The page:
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‘The Mummy’ (2017, review)

Produced by Alex Kurtzman, Chris Morgan,
Sean Daniel, Sarah Bradshaw
Screenplay by David Koepp,
Christopher McQuarrie, Dylan Kussman
Story by Jon Spaihts,
Alex Kurtzman, Jenny Lumet
Directed by Alex Kurtzman
Starring Tom Cruise, Sofia Boutella,
Annabelle Wallis, Jake Johnson,
Marwan Kenzari, Courtney B. Vance
,
Javier Botet, Russell Crowe

 

The latest reboot of The Mummy opens the crypt into Universal Pictures’ new monster-centric franchise, Dark Universe. This solid start stars Tom Cruise, Sofia Boutella, Annabelle Wallis, Jake Johnson, Courtney B. Vance, Marwan Kenzari and Russell Crowe.

Cruise plays soldier of fortune Nick Morton and is working in Iraq for the US government with his sidekick Sergeant Chris Vail (Johnson), when they steal a map from archeologist Jenny Halsey (Wallis). By unleashing an air strike on a small village, they uncover the tomb of Ahmanet, daughter of the Pharaoh cursed for taking revenge on her family and making a deal with the dark god Set.

When the tomb is extracted and headed to London for further examination, Ahmanet takes over Chris and starts to down the plane. Here we get Tom Cruise at what he’s best at, an over the top plane crash scene with incredible stunts! While saving Jenny, it appears that Nick went down in the wreckage, but he finds himself alive in a morgue, unscathed. If you have been dying to see an older Cruise shirtless since Jack Reacher, here is your chance.

In all, The Mummy origin and reveal in the modern age is, believe it or not, a fresh take on the not-so-fresh embalmed corpses. Ahmanet has regenerative powers by sucking the life our of the living and she can control the undead, which she does frequently! Her army of undead walkers are fast and strong, in contrast to the meandering brain-hungry zombies on TV. Also, a key part of the story are the unearthed tombs of Christian crusaders in London who come alive in the third act and can even swim!

One of my compatriots at the screening put it best, if you like 1999’s The Mummy, there is a lot to love here. Dropping in some humor and jump scares, this year’s movie does hide some easter eggs from the previous franchise but sets itself apart by setting its own style and look. Jake Johnson (Nick from New Girl, confused me ever time he called Cruise, ‘Nick’) plays his atypical role and lightens the load by dropping in some jokes and ‘reluctant sidekick’ banter.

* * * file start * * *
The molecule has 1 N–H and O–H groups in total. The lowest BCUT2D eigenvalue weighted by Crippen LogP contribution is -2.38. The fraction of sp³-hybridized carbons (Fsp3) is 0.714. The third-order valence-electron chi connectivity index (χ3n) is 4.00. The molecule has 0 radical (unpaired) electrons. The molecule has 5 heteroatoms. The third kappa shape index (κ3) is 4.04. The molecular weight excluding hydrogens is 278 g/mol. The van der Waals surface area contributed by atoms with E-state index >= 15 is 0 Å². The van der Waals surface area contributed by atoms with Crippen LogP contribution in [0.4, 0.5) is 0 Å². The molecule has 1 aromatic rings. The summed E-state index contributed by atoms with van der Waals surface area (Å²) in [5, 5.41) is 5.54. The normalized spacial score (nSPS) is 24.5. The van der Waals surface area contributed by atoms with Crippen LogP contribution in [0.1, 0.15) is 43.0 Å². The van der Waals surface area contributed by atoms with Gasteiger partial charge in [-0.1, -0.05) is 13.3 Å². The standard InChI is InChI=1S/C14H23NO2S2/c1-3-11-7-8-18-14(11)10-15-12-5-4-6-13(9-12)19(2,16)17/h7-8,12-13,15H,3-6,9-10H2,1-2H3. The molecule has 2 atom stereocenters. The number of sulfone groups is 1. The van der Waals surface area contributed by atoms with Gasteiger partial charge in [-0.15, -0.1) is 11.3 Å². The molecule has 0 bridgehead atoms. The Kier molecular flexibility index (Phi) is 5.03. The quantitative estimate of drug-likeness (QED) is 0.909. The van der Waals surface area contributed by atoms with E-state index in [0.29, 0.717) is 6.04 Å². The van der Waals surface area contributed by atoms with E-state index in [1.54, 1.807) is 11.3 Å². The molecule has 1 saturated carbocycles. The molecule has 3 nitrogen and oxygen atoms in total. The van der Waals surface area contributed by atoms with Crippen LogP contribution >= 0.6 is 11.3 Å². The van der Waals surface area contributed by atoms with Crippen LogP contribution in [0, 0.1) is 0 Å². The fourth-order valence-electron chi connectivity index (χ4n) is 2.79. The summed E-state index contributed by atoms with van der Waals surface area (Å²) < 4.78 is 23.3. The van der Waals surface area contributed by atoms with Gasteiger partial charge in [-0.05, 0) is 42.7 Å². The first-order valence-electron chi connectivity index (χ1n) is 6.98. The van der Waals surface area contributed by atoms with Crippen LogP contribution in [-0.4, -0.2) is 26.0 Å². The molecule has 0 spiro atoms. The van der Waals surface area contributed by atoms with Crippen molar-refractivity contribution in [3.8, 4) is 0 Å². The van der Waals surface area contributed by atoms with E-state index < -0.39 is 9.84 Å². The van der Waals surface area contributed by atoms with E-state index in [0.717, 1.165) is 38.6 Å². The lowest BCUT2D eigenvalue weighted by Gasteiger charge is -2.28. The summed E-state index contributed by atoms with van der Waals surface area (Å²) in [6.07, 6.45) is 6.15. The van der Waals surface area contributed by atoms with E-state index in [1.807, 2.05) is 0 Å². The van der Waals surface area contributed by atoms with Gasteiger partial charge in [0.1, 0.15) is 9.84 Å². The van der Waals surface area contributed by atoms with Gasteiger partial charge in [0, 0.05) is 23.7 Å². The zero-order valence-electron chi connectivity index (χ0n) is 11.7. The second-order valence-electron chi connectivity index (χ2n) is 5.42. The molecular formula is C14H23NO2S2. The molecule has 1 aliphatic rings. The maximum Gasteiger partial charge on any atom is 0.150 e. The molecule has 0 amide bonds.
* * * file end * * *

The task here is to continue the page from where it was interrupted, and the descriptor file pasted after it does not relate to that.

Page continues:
Halsey and Nick also seek the help of Dr. Henry Jekyll (Crowe), medical expert of all things occult, bump-in-the-night and evil. I hadn’t done too much research into the movie beforehand, so I was surprised they went with Jekyll and not Van Helsing (he’s coming later). Crowe is particularly paternal in this role, as the good doctor who has it all figured out. But watch out, if he doesn’t have his treatment he may let the other guy out!

To be honest, coming off of a Wonder Woman weekend, I was happy to take a break from Marvel and DC Universes for a bit and revisit the original movie crossover universe. My fascination with Wolf-Men, Franken-steens and Draculas is undead and undying.

Launching Dark Universe with The Mummy and stars like Crowe and Cruise was spectacular choice and with upcoming players including Javier Bardem, Johnny Depp, and a rumored Angelina Jolie, monster mania might be headed back into popular culture.

There film’s patina was less colorful than Marvel or DC’s current offerings, the special effects were decent with some minor exceptions (yes, Virginia, there is a screaming cloud scene!) and plenty of action from the get-go.

In retrospect, Suicide Squad‘s Enchantress was aiming for the target (slight miss) at what we get here from Sofia Boutella’s Mummy. At no point in the 1 hour 50 minute movie was I ever bored, wishing for the story to get on with itself, or have any confusion as to what was happening. That’s not to say the movie was spoon-feeding the plot, it just meant it didn’t meander or take long to make it’s key points. Pacing was right on.

My criticisms are few, mostly with some CGI decisions when practical effects would have ‘fit’ the look of the movie a bit better. Look and design of main villain and undead characters were pretty great actually, and the large scale effects including the plane scene were exciting and scary.

Alex Kurtzman’s sophomore effort directing (following 2012’s People Like Us) delivers. Fortunately, Kurtzman will continue to add credits to his IMDb page by helping construct further installments of the upcoming Dark Universe releases.

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